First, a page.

OAA Large Project Grant

The successful applicants for the OAA Large Project Grant were:

Principal Applicant
Dr Nicola Beale
Consultant Anaesthetist, John Radcliffe Hospital, Oxford

Oxford Persisting Post-Operative Pain Study (OxPPOPS): the incidence and predictive factors of persisting pain one year after caesarean section


Scientific Abstract
Chronic pain is a worldwide problem affecting 20% of the adult population, costing 200 billion Euros per annum. It has a major impact on quality of life, as many of the drugs used in its treatment are ineffective. Post-operative pain persisting for many months after surgery is an increasingly recognised source of chronic pain. Nearly a quarter of women give birth by caesarean section (CS), which is now one of the most frequently performed operations in the UK. It has been estimated that at least 15% of women experience pain for at least one year after caesarean section and, given the large number of women undergoing surgery, this represents a significant problem. This longitudinal prospective study aims to identify the incidence of persistent pain one year after elective caesarean section. Several mechanisms for the development of chronic pain have been identified including patient psychological factors, anaesthetic techniques, the surgical procedure and
post-operative analgesic management. By collecting data on all aspects of the patient and their treatment, we aim to identify the predictive factors involved in the transition to chronic pain. Knowledge of these factors will enable us to develop interventions that will ultimately reduce the incidence of persistent post-operative pain.
 First year report from Dr N Beale.pdf (99 KB)

Principal Applicant
Dr Catherine Ralph
Blood Conservation Lead, Royal Cornwall Hospital

Is cell salvage of vaginal blood loss suitable for re-infusion?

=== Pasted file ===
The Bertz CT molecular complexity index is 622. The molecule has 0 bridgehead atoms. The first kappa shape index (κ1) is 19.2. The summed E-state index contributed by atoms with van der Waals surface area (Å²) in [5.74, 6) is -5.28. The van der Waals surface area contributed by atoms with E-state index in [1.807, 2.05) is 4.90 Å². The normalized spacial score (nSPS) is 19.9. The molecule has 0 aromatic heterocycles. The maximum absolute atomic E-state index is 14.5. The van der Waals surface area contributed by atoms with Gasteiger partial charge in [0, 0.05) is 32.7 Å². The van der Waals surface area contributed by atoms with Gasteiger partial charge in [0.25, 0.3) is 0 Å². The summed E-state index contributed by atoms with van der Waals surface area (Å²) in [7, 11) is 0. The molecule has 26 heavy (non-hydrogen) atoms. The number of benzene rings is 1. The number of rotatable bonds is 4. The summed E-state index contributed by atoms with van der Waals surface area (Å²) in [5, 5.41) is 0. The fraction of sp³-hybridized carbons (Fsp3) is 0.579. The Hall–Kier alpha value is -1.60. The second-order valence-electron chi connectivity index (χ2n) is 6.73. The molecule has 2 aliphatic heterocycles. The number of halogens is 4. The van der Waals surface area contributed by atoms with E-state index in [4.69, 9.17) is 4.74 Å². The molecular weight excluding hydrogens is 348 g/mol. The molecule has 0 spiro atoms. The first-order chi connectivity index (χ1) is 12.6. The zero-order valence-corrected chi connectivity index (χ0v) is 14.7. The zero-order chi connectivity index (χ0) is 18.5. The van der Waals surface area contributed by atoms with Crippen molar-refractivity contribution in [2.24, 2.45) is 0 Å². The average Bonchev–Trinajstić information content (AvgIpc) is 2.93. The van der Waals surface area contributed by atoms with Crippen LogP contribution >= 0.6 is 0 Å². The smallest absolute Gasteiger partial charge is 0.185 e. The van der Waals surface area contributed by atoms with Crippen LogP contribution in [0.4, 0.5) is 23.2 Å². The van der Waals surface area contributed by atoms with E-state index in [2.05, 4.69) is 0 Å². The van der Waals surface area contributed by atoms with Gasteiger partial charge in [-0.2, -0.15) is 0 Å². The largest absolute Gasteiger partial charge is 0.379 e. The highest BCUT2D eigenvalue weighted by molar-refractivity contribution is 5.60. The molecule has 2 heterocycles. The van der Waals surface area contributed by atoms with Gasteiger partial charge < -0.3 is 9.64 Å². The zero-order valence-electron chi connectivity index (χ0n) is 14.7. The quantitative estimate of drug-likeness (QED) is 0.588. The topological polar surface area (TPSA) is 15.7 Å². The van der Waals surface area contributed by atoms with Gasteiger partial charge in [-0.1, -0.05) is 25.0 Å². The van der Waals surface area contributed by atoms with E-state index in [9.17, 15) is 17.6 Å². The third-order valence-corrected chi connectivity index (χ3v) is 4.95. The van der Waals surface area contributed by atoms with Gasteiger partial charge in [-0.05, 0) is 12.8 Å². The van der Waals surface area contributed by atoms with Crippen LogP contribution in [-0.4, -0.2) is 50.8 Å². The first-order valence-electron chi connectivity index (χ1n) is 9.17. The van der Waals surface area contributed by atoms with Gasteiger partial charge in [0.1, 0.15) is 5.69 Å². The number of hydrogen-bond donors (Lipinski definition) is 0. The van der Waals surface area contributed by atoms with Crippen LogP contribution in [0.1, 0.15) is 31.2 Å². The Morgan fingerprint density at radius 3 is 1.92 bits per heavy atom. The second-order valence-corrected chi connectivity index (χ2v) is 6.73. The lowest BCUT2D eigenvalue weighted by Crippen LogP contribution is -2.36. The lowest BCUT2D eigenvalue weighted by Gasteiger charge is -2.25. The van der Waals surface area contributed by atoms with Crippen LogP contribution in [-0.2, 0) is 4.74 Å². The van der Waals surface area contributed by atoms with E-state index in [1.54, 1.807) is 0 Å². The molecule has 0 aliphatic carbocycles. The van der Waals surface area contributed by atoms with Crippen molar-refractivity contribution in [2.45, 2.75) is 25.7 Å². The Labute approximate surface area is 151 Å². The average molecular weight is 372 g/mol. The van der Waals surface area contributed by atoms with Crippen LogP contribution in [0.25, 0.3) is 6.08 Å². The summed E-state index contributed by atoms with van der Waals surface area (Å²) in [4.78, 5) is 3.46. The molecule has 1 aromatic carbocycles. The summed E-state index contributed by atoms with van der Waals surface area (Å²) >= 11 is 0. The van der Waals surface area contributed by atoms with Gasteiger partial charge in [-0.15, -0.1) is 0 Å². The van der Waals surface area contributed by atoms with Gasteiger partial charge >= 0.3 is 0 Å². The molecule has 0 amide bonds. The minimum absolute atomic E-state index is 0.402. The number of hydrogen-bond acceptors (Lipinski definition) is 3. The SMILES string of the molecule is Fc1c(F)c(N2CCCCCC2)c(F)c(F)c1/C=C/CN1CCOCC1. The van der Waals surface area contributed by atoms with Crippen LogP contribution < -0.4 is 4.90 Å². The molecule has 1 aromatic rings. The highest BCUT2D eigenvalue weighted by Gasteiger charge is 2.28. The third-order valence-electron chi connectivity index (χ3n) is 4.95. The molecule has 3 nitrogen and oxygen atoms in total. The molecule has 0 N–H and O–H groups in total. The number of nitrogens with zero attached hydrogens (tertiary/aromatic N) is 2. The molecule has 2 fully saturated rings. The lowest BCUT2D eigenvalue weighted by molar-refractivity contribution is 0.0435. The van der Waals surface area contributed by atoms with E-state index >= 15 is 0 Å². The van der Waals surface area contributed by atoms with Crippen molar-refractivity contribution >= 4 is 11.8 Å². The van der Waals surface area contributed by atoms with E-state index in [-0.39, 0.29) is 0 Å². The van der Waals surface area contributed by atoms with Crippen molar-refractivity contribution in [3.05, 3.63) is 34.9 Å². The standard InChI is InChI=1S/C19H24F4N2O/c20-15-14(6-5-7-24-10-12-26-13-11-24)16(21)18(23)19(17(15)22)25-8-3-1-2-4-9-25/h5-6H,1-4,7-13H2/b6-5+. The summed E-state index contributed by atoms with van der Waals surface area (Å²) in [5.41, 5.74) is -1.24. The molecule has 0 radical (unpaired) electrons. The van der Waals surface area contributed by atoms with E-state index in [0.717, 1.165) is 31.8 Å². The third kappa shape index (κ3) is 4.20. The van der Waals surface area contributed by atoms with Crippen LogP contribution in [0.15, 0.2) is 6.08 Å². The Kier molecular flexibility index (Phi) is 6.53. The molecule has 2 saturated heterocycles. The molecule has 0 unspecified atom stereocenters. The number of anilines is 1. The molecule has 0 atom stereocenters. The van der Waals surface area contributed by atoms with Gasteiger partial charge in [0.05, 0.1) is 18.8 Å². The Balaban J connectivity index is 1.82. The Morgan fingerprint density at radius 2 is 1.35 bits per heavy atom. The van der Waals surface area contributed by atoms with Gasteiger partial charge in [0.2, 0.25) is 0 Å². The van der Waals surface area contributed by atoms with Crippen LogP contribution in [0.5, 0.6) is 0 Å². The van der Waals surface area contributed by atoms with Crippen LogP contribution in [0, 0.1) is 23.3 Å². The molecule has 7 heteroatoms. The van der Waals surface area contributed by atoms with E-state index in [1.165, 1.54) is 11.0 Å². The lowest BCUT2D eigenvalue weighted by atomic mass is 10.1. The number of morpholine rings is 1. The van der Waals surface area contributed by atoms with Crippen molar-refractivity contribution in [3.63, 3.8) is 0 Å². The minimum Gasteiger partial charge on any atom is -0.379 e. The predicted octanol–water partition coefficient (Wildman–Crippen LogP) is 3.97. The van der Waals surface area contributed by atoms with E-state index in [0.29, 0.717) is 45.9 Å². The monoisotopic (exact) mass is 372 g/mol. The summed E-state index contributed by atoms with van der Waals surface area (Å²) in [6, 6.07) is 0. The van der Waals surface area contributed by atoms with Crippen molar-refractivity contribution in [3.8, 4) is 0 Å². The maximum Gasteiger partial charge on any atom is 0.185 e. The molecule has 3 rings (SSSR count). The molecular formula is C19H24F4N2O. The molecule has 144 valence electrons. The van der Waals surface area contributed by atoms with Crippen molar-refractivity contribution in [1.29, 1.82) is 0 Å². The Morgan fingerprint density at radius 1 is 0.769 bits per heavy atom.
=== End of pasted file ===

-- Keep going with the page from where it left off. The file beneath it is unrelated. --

Scientific Abstract
Establishing routine intra-operative cell salvage (ICS) can contribute to the conservation of allogeneic blood transfusion to the obstetric population 1. A significant proportion of women who have a massive obstetric haemorrhage will bleed vaginally and are denied the opportunity to have an autologous blood re-infusion.

Blood lost vaginally will be collected into an adapted adhesive drape with a reservoir, from which it will be immediately aspirated into a Haemonetics Cell Saver®; 5 + system; If adequate volumes are collected, it will be processed. Pre-wash samples from the collection reservoir and post wash samples will be taken and tested for alpha-feta-protein (AFP), heparin levels, fetal red blood cells, plasma free haemoglobin (Hb), Hb, haematocrit (Hct), potassium and microalbumin. In addition the sample will be sent to microbiology to test for contamination.

The results from analysis of 50 cases-2 samples per case, will be recorded and compared to the quality of samples from ICS blood.

ICS is currently restricted to women who bleed in theatre. This project aims to assess the suitability of re-infusing salvaged vaginal blood.

1. Ralph CJ, Sullivan I, Faulds J. Intra-operative cell salvaged blood as part of a blood conservation strategy in Caesarean section: is fetal red cell contamination important? Br J Anaesth 2011;107: 404-408

 First year report from Dr C Ralph.pdf (90 KB)
 Final report from Dr C Ralph (95 KB)

Principal Applicant
Professor Michael Wee
Consultant and Lead Obstetric Anaesthetist, Poole Hospital NHS Foundation Trust

Quantification of the pressures generated during insertion of an epidural needle and subsequent imaging of the epidural space in labouring women of varying body mass indices.


Scientific Abstract
Epidural simulators create a safe environment for anaesthetists to learn epidural techniques. Early models were crude and lack of realism reduced any benefit. There still exists the need for high-fidelity simulators to improve training and reduce morbidity from epidurals. The current obesity epidemic combined with a reduction in working hours of trainees exacerbates this problem. Moreover, increasing litigation amongst the obstetric population creates a significant cost burden. This study involves parturients of increasing body mass indices (BMI). It is not known whether the anatomical make-up of ligaments in pregnant women varies with increasing obesity and the reality is that anaesthetists are faced with performing epidurals on women with increasing BMI and body morphology. The key element is the measurement of resultant pressure exerted on an epidural needle as it is advanced through the lumbar spinal ligaments of parturients. A pressure transducer, linked to the needle via a sterile threeway tap and saline line will enable pressure measurements to be determined and recorded wirelessly to a remote receiver. Integration of the measured epidural pressures with imaging from ultrasound and MRI of the lumbar spine of parturients will assist in creating a unique training simulator whereby exact patient characteristics can be inputted and a realistic experience achieved. No such simulator exists at present.

 Final Report from Prof M Wee.pdf (372 KB)